Recent History of Presidential Scandal and Impeachment

 

Legislative legacy of Watergate

  • (In addition to the Ethics in Government Act 1978 and its Special Prosecutor provision)
  • Case-Church Amendment 1973 prohibiting further miliary activity in SE Asia without advance approval of Congress
  • War Powers Act of 1973
  • Budget & Impoundment Control Act of 1974
  • Federal Election Campaign Act (FECA, 1971) Amendments of 1974 creating Federal Election Commission
  • Hughes-Ryan Amendment 1974 mandating congressional oversight, CIA reporting, Presidential approval and recordkeeping on covert ops
  • National Intelligence Reorganization and Reform Act of 1978
  • Foreign Intelligence Surveillance Act of 1978 (FISA)

 

A brief Watergate timeline and partial cast of characters

1969-1971: Roots of Watergate

  • May 1969 leak of secret Cambodian bombing campaign --> illegal wiretaps of exec branch officials
  • June 1971 leak of the Pentagon Papers by Daniel Ellsberg (govt contractor via RAND Corp.) --> formation of WH Special Investigations Unit (“the White House Plumbers”), hiring Liddy (ex-FBI) and Hunt (ex-CIA); directed primarily by Charles Colson (WH special counsel).
  • Sept. 1971 burglary of the office of Ellsberg’s shrink Fielding by Plumbers

1972 Burglary and cover-up

  • June 17 1972 (early Saturday morning) burglars arrested at DNC headquarters in the Watergate complex
  • Mon-Fri of the following week: construction of the cover-up by the whole roster of central figures, all of whom (except Nixon) ended up doing prison time:
    • Nixon
    • H.R. Haldeman (WH CoS),
    • John Ehrlichman (WH Domestic Policy Advisor),
    • John Dean (WH Counsel),
    • Jeb Stuart Magruder (Acting/Deputy Director, Committee to Re-elect the President),
    • Robert Mardian (CRP),
    • Fred LaRue (CRP aide to Mitchell)
    • considerable involvement by Richard Kleindienst (Attorney General), John Mitchell (former AG and Director of CRP).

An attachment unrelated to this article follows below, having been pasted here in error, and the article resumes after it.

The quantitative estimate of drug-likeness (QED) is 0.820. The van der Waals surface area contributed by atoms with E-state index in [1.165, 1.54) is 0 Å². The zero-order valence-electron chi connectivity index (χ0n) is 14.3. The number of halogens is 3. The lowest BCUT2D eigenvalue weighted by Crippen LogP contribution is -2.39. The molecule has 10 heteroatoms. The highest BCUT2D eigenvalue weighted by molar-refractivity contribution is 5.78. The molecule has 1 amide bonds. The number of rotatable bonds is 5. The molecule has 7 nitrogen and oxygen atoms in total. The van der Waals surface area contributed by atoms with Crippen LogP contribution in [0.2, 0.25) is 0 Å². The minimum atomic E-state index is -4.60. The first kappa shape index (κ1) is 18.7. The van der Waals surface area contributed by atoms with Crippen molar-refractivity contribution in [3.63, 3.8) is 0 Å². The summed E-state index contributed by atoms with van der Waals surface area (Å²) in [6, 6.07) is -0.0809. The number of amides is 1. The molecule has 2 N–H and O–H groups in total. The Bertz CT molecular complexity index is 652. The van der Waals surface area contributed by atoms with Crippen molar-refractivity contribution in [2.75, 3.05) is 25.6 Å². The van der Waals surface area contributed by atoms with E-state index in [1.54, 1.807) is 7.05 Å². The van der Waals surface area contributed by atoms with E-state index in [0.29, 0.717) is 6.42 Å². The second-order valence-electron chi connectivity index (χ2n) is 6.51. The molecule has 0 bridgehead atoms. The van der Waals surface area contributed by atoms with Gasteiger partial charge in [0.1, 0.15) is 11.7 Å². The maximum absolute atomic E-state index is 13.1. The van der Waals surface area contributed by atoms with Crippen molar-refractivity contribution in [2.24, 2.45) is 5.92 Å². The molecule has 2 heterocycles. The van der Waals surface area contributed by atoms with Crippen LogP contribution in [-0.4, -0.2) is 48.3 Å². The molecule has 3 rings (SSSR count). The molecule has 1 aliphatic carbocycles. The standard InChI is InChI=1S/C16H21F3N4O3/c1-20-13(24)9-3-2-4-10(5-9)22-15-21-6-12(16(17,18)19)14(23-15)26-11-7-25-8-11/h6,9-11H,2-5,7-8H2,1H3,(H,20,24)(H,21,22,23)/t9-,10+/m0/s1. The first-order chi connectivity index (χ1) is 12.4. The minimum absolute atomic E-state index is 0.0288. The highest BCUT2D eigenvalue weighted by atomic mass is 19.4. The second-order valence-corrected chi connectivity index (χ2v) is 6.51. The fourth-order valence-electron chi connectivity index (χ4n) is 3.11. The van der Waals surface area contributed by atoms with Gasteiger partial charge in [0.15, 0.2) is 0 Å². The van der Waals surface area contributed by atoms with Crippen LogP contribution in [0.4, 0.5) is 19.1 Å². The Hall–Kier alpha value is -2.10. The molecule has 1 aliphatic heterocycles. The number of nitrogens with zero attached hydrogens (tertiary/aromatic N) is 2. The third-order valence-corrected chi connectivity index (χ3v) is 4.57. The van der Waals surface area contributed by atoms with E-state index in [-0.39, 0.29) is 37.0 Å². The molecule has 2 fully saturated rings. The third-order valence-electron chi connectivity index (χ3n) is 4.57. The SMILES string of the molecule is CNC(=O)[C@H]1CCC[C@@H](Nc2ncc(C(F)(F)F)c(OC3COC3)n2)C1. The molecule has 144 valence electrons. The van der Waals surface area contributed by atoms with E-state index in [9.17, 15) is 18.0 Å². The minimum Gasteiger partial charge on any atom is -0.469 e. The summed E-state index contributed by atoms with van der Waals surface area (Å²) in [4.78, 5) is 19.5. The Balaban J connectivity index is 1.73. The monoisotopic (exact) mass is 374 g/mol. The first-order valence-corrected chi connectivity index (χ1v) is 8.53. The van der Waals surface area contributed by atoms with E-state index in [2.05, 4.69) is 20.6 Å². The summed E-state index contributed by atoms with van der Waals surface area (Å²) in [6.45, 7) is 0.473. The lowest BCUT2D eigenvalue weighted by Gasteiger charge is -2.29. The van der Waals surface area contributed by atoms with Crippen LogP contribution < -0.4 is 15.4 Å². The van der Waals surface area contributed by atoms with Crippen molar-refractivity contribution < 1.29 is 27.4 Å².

• June-October Washington Post, especially, reports on links of Watergate figures to White House (where Hunt was on staff as a consultant) and CRP (where Liddy was Finance Counsel, McCord Security Coordinator)

1973 Jan.-Apr.: convictions, confessions, resignations

  • Jan. 30 Liddy & McCord convicted in burglary; others plead
  • Mar. 20 McCord flips, writing letter to Judge Sirica (Chief Judge, US District Court for DC).
  • March: WH meets demands by Hunt for “hush money.” WH officials involved in Plumbers and Watergate cover-up begin to panic about their own exposure.
  • mid-April Dean flips
  • Apr. 29 Nixon speech reporting “investigation”, announcing resignations of Haldeman, Ehrlichman, Kleindienst and firing of Dean.
  • (10 Apr. Nixon & staff first learn VP Agnew under investigation on unrelated corruption charges)

1973 May-Dec.: hearings and investigations

  • May 17 1973 Senate Watergate Committee hearing begin; thru June 1974
  • May 19 Archibald Cox appointed Special Prosecutor by AG Richardson
  • June 1973: Dean testimony to Committee; Alexander Butterfield (WH staffer) testimony reveals existence of White House tapes; early discussion of impeachment
  • (Oct. 10 Agnew resigns; Oct. 12 Ford nominated to replace him)
  • Oct. 20 the Saturday Night Massacre: Cox fired; negative reaction leads Nixon to surrender the subpoenaed tapes on Tuesday;
  • Nov. 1 Jaworski named to replace Cox.

1974 Indictments, impeachment, smoking gun, and resignation

  • Feb. 1974 grand jury indictments include Nixon as “un-indicted co-conspirator” (and “Road Map” filed under seal Mar. 1)
  • June trial of Ehrlichman & Plumbers on Fielding burglary
  • July 24 Supreme Court announces U.S. v. Nixon
  • July House Judiciary Committee debates and passes articles of impeachment
  • “smoking gun” tape (of Jun 23, 1972 decision to tell CIA to stop FBI probe) causes remaining Nixon support in Congress to unravel
  • Aug 8 Nixon announces he will resign noon Aug 9
  • Sept. 8 Ford announces Nixon pardon

Other useful Watergate timelines:

 

Gallup poll on opinion about Nixon

 

Articles of Impeachment and votes

Nixon impeachment articles